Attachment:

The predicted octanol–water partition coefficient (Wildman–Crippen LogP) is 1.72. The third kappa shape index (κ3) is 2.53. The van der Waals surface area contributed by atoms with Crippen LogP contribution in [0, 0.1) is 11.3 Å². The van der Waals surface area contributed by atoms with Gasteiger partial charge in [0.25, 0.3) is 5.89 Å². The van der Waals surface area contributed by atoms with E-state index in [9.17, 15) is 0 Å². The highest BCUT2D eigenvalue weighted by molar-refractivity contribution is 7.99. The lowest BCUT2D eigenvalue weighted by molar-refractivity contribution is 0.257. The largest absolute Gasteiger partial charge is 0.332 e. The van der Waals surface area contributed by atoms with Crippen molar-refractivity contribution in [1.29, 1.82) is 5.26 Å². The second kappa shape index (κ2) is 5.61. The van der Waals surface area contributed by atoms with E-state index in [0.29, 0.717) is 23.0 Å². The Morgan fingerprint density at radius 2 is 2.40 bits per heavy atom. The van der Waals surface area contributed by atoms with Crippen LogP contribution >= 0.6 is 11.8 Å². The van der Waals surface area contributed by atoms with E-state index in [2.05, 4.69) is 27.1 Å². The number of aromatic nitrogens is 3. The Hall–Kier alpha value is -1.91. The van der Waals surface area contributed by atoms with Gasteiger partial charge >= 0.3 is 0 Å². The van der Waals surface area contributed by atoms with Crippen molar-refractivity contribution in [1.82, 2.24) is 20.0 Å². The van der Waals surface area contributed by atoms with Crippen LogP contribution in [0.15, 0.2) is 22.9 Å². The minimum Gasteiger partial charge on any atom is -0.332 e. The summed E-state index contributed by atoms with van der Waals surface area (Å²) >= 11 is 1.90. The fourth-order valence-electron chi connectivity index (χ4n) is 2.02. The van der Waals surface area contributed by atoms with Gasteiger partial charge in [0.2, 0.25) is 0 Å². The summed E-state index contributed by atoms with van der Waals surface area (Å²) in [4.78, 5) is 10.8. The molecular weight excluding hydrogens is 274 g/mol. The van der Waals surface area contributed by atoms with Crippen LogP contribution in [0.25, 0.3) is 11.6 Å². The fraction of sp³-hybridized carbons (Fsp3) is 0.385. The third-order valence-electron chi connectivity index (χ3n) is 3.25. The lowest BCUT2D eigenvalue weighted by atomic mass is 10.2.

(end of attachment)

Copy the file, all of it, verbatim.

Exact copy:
The predicted octanol–water partition coefficient (Wildman–Crippen LogP) is 1.72. The third kappa shape index (κ3) is 2.53. The van der Waals surface area contributed by atoms with Crippen LogP contribution in [0, 0.1) is 11.3 Å². The van der Waals surface area contributed by atoms with Gasteiger partial charge in [0.25, 0.3) is 5.89 Å². The van der Waals surface area contributed by atoms with E-state index in [9.17, 15) is 0 Å². The highest BCUT2D eigenvalue weighted by molar-refractivity contribution is 7.99. The lowest BCUT2D eigenvalue weighted by molar-refractivity contribution is 0.257. The largest absolute Gasteiger partial charge is 0.332 e. The van der Waals surface area contributed by atoms with Crippen molar-refractivity contribution in [1.29, 1.82) is 5.26 Å². The second kappa shape index (κ2) is 5.61. The van der Waals surface area contributed by atoms with E-state index in [0.29, 0.717) is 23.0 Å². The Morgan fingerprint density at radius 2 is 2.40 bits per heavy atom. The van der Waals surface area contributed by atoms with Crippen LogP contribution >= 0.6 is 11.8 Å². The van der Waals surface area contributed by atoms with E-state index in [2.05, 4.69) is 27.1 Å². The number of aromatic nitrogens is 3. The Hall–Kier alpha value is -1.91. The van der Waals surface area contributed by atoms with Gasteiger partial charge >= 0.3 is 0 Å². The van der Waals surface area contributed by atoms with Crippen molar-refractivity contribution in [1.82, 2.24) is 20.0 Å². The van der Waals surface area contributed by atoms with Crippen LogP contribution in [0.15, 0.2) is 22.9 Å². The minimum Gasteiger partial charge on any atom is -0.332 e. The summed E-state index contributed by atoms with van der Waals surface area (Å²) >= 11 is 1.90. The fourth-order valence-electron chi connectivity index (χ4n) is 2.02. The van der Waals surface area contributed by atoms with Gasteiger partial charge in [0.2, 0.25) is 0 Å². The summed E-state index contributed by atoms with van der Waals surface area (Å²) in [4.78, 5) is 10.8. The molecular weight excluding hydrogens is 274 g/mol. The van der Waals surface area contributed by atoms with Crippen LogP contribution in [0.25, 0.3) is 11.6 Å². The fraction of sp³-hybridized carbons (Fsp3) is 0.385. The third-order valence-electron chi connectivity index (χ3n) is 3.25. The lowest BCUT2D eigenvalue weighted by atomic mass is 10.2.